The Fan-Tas-Tic Virtues of Rome

Content Warning: This article features discussion on suicide. Should you be experiencing suicidal thoughts please contact a local mental health service or suicide prevention service as soon as possible.

Virtue – meaning a sort of essence of goodness, a moral righteousness. Generally it is considered a positive thing but one could be accused of ‘virtue signalling’ – that is to say showing off such goodness that it becomes negative, a selfish act.

Virtus is the Latin origin of our word ‘virtue’, which itself has another root vir – which means manly. So to the Romans to be virtuous was to do as a manly man does.

In a few of my articles so far I have talked about several of these ‘virtues’ of Roman life. I have also explained how their modern equivalents are not necessarily the same. I figured now was a good time for a bit of a run through, a glossary of terms, if you will, but to do so I have explain the Roman way of life.

As with any cultures the Romans had a code, it bent and swayed with the social wind but for the most part they tried to keep true to the mos maiorum – the good, old fashioned way of their ancestors. Newness, to a Roman, was a scary thing. Theirs was a culture of reverence for the past, for tradition and for legacy.

What does this mean in practice? Well most Romans weren’t senators (politicians), consuls (Prime Ministers/Presidents), aediles (Heads of Government Departments in charge of building things) or any other high office. They were just people, often with jobs, though in Rome often without. So for them following a life of virtus, following the mos maiorum, meant familia.

Familia is less about cousins, aunts, sons, wives and daughters – it is more the concept of a household. This could include friends, family, slaves, etc. A Roman man would be expected to act with virtus as the paterfamilias, the head honcho, the big cheese – literally the ‘Father of the Household’.

A Roman family gravestone from York, England. Likely from around the Severan era. York was an important town on the Norther Frontier of the Roman Empire. Septimius Severus died there in 211CE. The fact that a Roman would have their family image engraved on their gravestone is testament to the importance of familias (Credit: Kaly99)

This is a sacred duty – as many virtus are. To be a paterfamilias is to take on a huge responsibility but also to be sacred yourself. Elderly fathers could chastise, hold back, scold or kill their middle-aged sons or daughters as part of their duty as paterfamilias. Augustus famously sent his adult daughter, Julia, into exile for her alleged misdemeanors. This could, obviously, lead to conflict, especially among younger, more ambitious men.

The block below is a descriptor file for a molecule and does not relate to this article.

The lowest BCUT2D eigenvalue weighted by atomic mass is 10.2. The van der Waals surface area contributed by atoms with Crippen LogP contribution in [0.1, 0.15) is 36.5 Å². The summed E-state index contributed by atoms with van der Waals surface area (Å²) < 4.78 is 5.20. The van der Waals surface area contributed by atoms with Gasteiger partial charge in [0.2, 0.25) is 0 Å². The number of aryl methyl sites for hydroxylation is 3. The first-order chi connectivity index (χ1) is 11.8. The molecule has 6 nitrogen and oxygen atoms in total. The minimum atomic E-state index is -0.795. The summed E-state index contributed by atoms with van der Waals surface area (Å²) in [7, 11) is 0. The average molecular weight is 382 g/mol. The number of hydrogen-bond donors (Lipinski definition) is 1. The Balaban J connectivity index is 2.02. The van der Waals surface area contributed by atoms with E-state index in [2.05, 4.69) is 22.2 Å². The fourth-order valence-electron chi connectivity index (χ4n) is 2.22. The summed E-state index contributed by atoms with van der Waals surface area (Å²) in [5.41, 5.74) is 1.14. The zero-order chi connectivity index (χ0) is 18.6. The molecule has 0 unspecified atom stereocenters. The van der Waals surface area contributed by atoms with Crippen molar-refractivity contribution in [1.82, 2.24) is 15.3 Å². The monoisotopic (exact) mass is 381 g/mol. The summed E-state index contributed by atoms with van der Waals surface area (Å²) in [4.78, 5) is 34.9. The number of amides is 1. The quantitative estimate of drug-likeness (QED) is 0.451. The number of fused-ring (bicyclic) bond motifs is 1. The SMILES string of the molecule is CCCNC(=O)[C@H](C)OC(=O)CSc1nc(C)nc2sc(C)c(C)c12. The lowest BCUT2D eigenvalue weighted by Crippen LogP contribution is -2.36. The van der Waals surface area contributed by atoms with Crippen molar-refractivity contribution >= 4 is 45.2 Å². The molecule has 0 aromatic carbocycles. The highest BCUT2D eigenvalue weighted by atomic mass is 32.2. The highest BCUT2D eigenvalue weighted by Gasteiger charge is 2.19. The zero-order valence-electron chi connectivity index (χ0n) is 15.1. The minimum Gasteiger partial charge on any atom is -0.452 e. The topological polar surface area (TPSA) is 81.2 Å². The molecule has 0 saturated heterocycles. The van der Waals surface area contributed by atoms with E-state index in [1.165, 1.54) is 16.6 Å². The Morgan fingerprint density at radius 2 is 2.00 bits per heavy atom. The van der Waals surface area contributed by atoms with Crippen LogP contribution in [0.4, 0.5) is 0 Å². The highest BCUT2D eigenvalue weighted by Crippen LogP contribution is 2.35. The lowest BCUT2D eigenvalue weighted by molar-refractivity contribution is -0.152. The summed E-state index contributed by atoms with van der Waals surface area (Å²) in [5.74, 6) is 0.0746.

Speaking of ambition, it was the responsibility of Roman sons to follow the mos maiorum of their own paterfamilias, but do it better. Much like the best teacher at a dojo is the one who teaches their students so well the students better the master. Roman sons would be expected to go beyond what their father’s had achieved. Of course, by following the mos maiorum, and the virtues, they could achieve this.

So enough explaining Roman life, what are these virtus.

A Roman coin (a nummus, to be exact) demonstrating the Emperor Constantius Chlorus on the head side and the personification of the Goddess Fides on the other. That side reads “FIDES MILITVM” which demonstrates a trust of the army. (Credit: https://finds.org.uk)

Fides – Roughly translates as ‘faith’ but – get used to this sentence – not as we know it in a modern context. Better put today ‘good faith’ would be a better translation. Fides is about being reliable or honourable. It is about people being able to trust you. It has none of the connotations of believing in something that is not there that Christians ruined it with.

A marble bust of Emperor Antoninus Pius from the British Museum – He was given his cognomen (surname) Pius because either he petitioned the senate to deify (make a god of) prior Emperor Hadrian, because he assisted his elderly father by holding his hand at meetings, or because he granted pardon to those senators Hadrian had condemned to death. Either way he was considered to have demonstrated such pietas that he became Pius by name. (Credit: Osama Shukir Muhammed Amin FRCP(Glasg))